Three Cheltenham grads seeing professional success: Lois (Perch) Villemaire (1966), Andy Toy (1976), and Dr. Kevonne Small (1986)

Local historian Chuck Langerman has highlighted the current professional statuses of three Cheltenham High School alumni.

Lois (Perch) Villemaire (above left)

Villemaire, Class of 1966, recently published her first book titled “My Eight Greats—A family History in Poetry & Prose.”

After graduating from Cheltenham High, Villemaire matriculated at Temple University and majored in Social Welfare. Her first job was with the Anne Arundel County Library System as a young adult librarian.

After taking a few years off with her daughters, she found a rewarding career in land use with another county agency—the A.A. Office of Planning and Zoning—for 27 years. Villemaire was then hired as the project manager for the zoning code rewrite by the Montgomery County (MD) Planning Department.

In retirement, she exchanged technical writing for creative writing and found inspiration in poetry and memoirs. An avid Ancestry member, her family history research merged with writing and the idea for “My Eight Greats” was conceived. The book is a hybrid collection of poetry and prose with anecdotes from her own childhood growing up on Heather Road, then Melrose Avenue, and attending Lynnewood Elementary School, Ogontz Junior High and Cheltenham High in the 1950s and 1960s.

Andy Toy (above middle)

Toy, Class of 1976, has been chosen by Philadelphia Mayor Cherelle Parker to serve on the nominating panel for the recently announced Philadelphia Board of Education.

Toy has been involved in a variety of organizations dedicated to public policy in Philadelphia, including serving as a commissioner on both the Mayor’s Commission on Asian Pacific American Affairs and the Philadelphia Zoning Commission.

Toy currently works as policy director at the Philadelphia Association of Community Development Corporations. Prior to serving on the Education Nominating Panel, he co-founded the Philadelphia Public Giving Circle — a fund dedicated to providing grants in support of the city’s public schools — and served on the Philadelphia Public School Notebook, a nonprofit news service on Philadelphia education.

For Toy, serving on the Education Nominating Panel was particularly important because of his many personal ties to Philadelphia public schools.  

“It was an honor to be chosen as someone that’s been involved in education over some years,” Toy said. “I’m a public-school graduate, my children both went to public schools in Philadelphia, and my mom was a public-school teacher in Philadelphia for 35 plus years.”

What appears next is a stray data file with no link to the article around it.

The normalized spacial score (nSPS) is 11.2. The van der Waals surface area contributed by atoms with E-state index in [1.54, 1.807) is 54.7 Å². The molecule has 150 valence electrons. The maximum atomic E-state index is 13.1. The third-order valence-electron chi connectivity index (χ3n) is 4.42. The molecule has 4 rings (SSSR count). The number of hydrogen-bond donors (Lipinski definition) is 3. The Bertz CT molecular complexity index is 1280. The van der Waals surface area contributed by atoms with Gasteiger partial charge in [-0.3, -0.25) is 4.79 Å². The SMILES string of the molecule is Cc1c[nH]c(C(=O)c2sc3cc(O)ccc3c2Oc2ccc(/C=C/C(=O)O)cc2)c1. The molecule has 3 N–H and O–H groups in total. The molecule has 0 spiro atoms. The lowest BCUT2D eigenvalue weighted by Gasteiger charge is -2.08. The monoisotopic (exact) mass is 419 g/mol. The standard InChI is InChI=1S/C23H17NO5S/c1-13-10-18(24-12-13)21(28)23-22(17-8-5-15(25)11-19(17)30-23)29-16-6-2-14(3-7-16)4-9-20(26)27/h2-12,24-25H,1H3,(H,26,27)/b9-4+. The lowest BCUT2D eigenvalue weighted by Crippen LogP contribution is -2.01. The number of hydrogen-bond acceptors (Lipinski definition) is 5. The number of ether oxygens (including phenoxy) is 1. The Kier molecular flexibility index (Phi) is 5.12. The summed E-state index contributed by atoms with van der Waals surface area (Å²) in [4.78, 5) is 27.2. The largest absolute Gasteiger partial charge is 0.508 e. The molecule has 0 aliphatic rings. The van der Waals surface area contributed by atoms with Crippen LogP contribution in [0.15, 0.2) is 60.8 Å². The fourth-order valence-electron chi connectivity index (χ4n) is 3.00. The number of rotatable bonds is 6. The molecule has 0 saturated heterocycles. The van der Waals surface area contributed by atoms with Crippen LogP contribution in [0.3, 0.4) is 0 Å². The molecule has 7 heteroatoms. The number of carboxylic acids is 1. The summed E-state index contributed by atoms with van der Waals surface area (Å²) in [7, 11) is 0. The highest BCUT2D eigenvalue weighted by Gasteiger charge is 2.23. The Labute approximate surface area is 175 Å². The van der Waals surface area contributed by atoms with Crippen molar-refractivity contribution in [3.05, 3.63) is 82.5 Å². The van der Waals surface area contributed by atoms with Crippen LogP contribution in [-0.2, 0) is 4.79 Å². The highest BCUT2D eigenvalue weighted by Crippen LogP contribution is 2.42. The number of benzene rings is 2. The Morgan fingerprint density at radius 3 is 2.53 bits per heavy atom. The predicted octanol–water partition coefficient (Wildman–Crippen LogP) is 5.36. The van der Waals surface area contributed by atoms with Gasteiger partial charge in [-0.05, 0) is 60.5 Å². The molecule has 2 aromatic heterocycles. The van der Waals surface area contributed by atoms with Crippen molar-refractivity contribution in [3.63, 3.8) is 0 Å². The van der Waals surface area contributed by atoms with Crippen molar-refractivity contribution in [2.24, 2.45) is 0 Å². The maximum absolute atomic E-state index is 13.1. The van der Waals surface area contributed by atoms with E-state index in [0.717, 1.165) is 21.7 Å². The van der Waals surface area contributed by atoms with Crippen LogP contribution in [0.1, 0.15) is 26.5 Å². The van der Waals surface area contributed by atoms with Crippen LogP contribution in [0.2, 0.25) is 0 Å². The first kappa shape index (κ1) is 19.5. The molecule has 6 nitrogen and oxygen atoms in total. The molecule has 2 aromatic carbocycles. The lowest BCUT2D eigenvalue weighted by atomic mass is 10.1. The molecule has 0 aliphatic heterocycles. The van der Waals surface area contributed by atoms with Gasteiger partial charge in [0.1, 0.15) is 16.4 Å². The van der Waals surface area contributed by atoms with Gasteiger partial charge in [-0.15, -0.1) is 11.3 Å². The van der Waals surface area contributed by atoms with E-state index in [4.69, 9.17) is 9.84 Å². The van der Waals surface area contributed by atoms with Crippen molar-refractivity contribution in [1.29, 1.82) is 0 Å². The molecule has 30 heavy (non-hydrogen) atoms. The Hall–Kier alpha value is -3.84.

Toy attended the University of Pennsylvania for both his bachelor’s and master’s degrees, earning a B.A. in Economics and a M.A. in Public and Urban Policy.

Dr. Kevonne Small (above right)

Dr. Small, Class of 1986, is currently the Director of the Office for Civil Rights in the Office of Justice Programs at the U.S. Department of Justice in Washington, D.C., ensuring that entities receiving funds from the Department of Justice comply with federal civil rights laws.

She was previously a trial attorney/advisor in the Division’s Criminal Section prosecuting alleged offenses involving law enforcement, hate crimes, and human trafficking. Before Joining the DOJ, she worked at the Urban Institute and IFC International managing social science studies and served as a criminal justice professor at California State University, San Bernardino.

Over the years, Dr. Small has received several Distinguished Service Awards for her work in the DOJ’s Civil Rights Division in addition to a Special Commendation Award for helping limited English Proficient individuals have meaningful access to state court proceedings and operations.

She has also authored numerous reports and journal articles and presented study findings at national conferences.

Dr. Small obtained her law degree from Villanova University and her Ph.D. in Justice, Law & Society from American University. At Cheltenham High, Kevonne played the clarinet in the band.

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